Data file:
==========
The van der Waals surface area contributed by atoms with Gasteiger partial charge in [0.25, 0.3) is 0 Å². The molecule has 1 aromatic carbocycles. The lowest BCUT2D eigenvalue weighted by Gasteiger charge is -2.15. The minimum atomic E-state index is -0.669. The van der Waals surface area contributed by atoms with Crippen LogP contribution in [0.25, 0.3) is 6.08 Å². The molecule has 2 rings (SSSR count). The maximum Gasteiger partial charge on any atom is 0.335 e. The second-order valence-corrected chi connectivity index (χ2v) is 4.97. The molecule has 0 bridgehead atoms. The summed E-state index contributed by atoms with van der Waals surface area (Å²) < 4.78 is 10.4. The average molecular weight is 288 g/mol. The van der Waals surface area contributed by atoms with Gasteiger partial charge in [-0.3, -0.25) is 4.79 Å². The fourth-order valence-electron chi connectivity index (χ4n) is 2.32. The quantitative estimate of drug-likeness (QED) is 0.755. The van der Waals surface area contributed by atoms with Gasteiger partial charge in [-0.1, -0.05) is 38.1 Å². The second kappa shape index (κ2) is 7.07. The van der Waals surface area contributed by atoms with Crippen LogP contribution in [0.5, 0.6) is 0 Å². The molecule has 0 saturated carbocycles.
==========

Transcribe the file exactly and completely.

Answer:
The van der Waals surface area contributed by atoms with Gasteiger partial charge in [0.25, 0.3) is 0 Å². The molecule has 1 aromatic carbocycles. The lowest BCUT2D eigenvalue weighted by Gasteiger charge is -2.15. The minimum atomic E-state index is -0.669. The van der Waals surface area contributed by atoms with Crippen LogP contribution in [0.25, 0.3) is 6.08 Å². The molecule has 2 rings (SSSR count). The maximum Gasteiger partial charge on any atom is 0.335 e. The second-order valence-corrected chi connectivity index (χ2v) is 4.97. The molecule has 0 bridgehead atoms. The summed E-state index contributed by atoms with van der Waals surface area (Å²) < 4.78 is 10.4. The average molecular weight is 288 g/mol. The van der Waals surface area contributed by atoms with Gasteiger partial charge in [-0.3, -0.25) is 4.79 Å². The fourth-order valence-electron chi connectivity index (χ4n) is 2.32. The quantitative estimate of drug-likeness (QED) is 0.755. The van der Waals surface area contributed by atoms with Gasteiger partial charge in [-0.1, -0.05) is 38.1 Å². The second kappa shape index (κ2) is 7.07. The van der Waals surface area contributed by atoms with Crippen LogP contribution in [0.5, 0.6) is 0 Å². The molecule has 0 saturated carbocycles.